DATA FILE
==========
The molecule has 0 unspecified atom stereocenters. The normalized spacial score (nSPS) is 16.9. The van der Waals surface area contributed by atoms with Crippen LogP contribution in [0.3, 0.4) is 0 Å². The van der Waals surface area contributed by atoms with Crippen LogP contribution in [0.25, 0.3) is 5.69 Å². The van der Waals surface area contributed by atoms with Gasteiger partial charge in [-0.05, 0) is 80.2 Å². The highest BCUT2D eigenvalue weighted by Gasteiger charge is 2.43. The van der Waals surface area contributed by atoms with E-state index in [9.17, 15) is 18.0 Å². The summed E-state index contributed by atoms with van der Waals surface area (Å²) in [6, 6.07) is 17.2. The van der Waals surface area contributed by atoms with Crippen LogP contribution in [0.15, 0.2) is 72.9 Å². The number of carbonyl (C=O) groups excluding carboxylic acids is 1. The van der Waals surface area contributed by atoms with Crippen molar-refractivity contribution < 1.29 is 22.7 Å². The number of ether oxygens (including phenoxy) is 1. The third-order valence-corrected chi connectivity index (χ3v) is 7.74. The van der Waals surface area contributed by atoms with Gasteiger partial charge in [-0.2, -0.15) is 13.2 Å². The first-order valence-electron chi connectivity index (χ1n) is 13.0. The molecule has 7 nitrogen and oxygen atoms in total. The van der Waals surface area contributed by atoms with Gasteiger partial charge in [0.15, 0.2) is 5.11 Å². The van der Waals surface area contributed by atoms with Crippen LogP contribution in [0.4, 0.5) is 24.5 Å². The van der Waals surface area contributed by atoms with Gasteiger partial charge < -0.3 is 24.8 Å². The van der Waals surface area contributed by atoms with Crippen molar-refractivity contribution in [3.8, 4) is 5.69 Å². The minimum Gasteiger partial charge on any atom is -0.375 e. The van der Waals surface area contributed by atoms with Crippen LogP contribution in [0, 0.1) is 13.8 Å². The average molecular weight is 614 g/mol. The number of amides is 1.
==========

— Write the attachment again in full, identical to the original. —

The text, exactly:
The molecule has 0 unspecified atom stereocenters. The normalized spacial score (nSPS) is 16.9. The van der Waals surface area contributed by atoms with Crippen LogP contribution in [0.3, 0.4) is 0 Å². The van der Waals surface area contributed by atoms with Crippen LogP contribution in [0.25, 0.3) is 5.69 Å². The van der Waals surface area contributed by atoms with Gasteiger partial charge in [-0.05, 0) is 80.2 Å². The highest BCUT2D eigenvalue weighted by Gasteiger charge is 2.43. The van der Waals surface area contributed by atoms with E-state index in [9.17, 15) is 18.0 Å². The summed E-state index contributed by atoms with van der Waals surface area (Å²) in [6, 6.07) is 17.2. The van der Waals surface area contributed by atoms with Crippen LogP contribution in [0.15, 0.2) is 72.9 Å². The number of carbonyl (C=O) groups excluding carboxylic acids is 1. The van der Waals surface area contributed by atoms with Crippen molar-refractivity contribution < 1.29 is 22.7 Å². The number of ether oxygens (including phenoxy) is 1. The third-order valence-corrected chi connectivity index (χ3v) is 7.74. The van der Waals surface area contributed by atoms with Gasteiger partial charge in [-0.2, -0.15) is 13.2 Å². The first-order valence-electron chi connectivity index (χ1n) is 13.0. The molecule has 7 nitrogen and oxygen atoms in total. The van der Waals surface area contributed by atoms with Gasteiger partial charge in [0.15, 0.2) is 5.11 Å². The van der Waals surface area contributed by atoms with Crippen LogP contribution in [0.4, 0.5) is 24.5 Å². The van der Waals surface area contributed by atoms with Gasteiger partial charge < -0.3 is 24.8 Å². The van der Waals surface area contributed by atoms with Crippen molar-refractivity contribution in [3.8, 4) is 5.69 Å². The minimum Gasteiger partial charge on any atom is -0.375 e. The van der Waals surface area contributed by atoms with Crippen LogP contribution in [0, 0.1) is 13.8 Å². The average molecular weight is 614 g/mol. The number of amides is 1.